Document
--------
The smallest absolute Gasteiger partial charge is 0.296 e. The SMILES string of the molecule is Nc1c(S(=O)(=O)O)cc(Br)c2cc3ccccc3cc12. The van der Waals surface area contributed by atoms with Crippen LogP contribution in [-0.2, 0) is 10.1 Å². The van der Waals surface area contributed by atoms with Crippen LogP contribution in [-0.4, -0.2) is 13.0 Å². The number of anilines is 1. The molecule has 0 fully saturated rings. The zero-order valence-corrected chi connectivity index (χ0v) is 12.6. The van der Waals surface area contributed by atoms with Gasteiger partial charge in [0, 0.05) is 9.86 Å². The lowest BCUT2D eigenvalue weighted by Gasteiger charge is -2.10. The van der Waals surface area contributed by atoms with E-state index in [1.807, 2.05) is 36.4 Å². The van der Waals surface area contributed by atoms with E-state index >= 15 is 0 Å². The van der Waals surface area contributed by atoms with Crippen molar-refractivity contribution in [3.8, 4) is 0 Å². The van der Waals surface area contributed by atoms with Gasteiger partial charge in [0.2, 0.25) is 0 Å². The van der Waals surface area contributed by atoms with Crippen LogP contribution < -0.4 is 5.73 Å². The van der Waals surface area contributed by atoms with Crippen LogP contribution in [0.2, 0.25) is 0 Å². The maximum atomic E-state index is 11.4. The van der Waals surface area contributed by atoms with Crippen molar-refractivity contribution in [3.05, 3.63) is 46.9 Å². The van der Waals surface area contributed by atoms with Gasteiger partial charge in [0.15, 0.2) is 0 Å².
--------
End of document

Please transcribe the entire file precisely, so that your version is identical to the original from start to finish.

The smallest absolute Gasteiger partial charge is 0.296 e. The SMILES string of the molecule is Nc1c(S(=O)(=O)O)cc(Br)c2cc3ccccc3cc12. The van der Waals surface area contributed by atoms with Crippen LogP contribution in [-0.2, 0) is 10.1 Å². The van der Waals surface area contributed by atoms with Crippen LogP contribution in [-0.4, -0.2) is 13.0 Å². The number of anilines is 1. The molecule has 0 fully saturated rings. The zero-order valence-corrected chi connectivity index (χ0v) is 12.6. The van der Waals surface area contributed by atoms with Gasteiger partial charge in [0, 0.05) is 9.86 Å². The lowest BCUT2D eigenvalue weighted by Gasteiger charge is -2.10. The van der Waals surface area contributed by atoms with E-state index in [1.807, 2.05) is 36.4 Å². The van der Waals surface area contributed by atoms with E-state index >= 15 is 0 Å². The van der Waals surface area contributed by atoms with Crippen molar-refractivity contribution in [3.8, 4) is 0 Å². The van der Waals surface area contributed by atoms with Gasteiger partial charge in [0.2, 0.25) is 0 Å². The van der Waals surface area contributed by atoms with Crippen LogP contribution < -0.4 is 5.73 Å². The van der Waals surface area contributed by atoms with Crippen LogP contribution in [0.2, 0.25) is 0 Å². The maximum atomic E-state index is 11.4. The van der Waals surface area contributed by atoms with Crippen molar-refractivity contribution in [3.05, 3.63) is 46.9 Å². The van der Waals surface area contributed by atoms with Gasteiger partial charge in [0.15, 0.2) is 0 Å².